Varied ventilation rates are desirable for product quality as well as lowering energy use during holding periods. Typically, the highest ventilation rate is required at cool down after harvest, thus the fan capacity is sized to this requirement. After the product is initially cooled, high ventilation rates can cause drying and increased shrinkage. Once the product is cooled to storage temperature, the ventilation requirement is significantly less. A low constant air flow is more desirable than periods of high air flow followed by no air flow.
A decrease in air flow results in energy savings. Variable speed drives (VSDs) also referred to as variable frequency drives (VFDs), are capable of varying the output speed of a motor to meet the demand of the system, reducing energy use. VSDs match the amount of work or load on a motor to the amount of energy that is needed. VSDs also have built-in soft start capability, which extends the life of the motor.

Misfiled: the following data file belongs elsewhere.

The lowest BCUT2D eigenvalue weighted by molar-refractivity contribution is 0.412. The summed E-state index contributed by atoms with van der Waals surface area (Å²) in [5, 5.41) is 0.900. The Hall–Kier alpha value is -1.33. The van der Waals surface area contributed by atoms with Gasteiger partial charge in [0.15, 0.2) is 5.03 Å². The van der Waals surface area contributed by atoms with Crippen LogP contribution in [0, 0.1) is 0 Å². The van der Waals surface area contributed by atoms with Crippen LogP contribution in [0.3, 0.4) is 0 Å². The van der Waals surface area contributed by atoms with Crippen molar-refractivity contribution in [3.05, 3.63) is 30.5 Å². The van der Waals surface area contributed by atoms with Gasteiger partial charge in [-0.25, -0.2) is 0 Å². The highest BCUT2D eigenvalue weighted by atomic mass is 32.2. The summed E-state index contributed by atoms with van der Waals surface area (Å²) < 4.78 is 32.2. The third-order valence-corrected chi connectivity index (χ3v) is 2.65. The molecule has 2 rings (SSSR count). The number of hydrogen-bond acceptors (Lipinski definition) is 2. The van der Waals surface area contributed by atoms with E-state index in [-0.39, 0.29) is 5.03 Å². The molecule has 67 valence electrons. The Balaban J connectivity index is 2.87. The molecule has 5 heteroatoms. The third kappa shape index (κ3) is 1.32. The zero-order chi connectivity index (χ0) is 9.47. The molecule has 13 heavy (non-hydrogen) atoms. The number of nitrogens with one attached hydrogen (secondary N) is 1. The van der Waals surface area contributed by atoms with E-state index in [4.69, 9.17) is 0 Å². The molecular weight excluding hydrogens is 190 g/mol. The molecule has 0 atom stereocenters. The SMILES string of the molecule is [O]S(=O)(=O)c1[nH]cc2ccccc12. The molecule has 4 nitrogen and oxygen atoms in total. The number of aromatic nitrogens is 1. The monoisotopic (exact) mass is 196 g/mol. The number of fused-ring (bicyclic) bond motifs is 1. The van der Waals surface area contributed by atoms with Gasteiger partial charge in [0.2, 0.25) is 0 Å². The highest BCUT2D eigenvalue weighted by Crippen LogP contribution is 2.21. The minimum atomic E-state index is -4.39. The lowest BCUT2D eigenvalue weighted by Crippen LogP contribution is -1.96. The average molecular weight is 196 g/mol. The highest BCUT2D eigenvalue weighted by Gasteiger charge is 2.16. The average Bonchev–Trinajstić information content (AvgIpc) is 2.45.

An incentive of $200 per hp is available through Idaho Power’s Commercial and Industrial Energy Efficiency Program.
- Retrofit: Adding a VSD/VFD to a constant speed motor for an existing ventilation system (does not already have a VSD/VFD).
- New Construction: Installing a VSD/VFD on a motor for a new ventilation system added to existing or new onion/potato storage shed.
To qualify, VSD/VFD must be installed on variably-loaded electric motors, that are not required by code for new construction. All VSD/VFD installations must comply with Idaho Power’s Rule K “Practices and Requirements for Harmonic Control”.
The cost for a VSD/VFD is dependent on the size of motor required to produce the optimum air flow. Typical payback, including incentive, is approximately one to two years.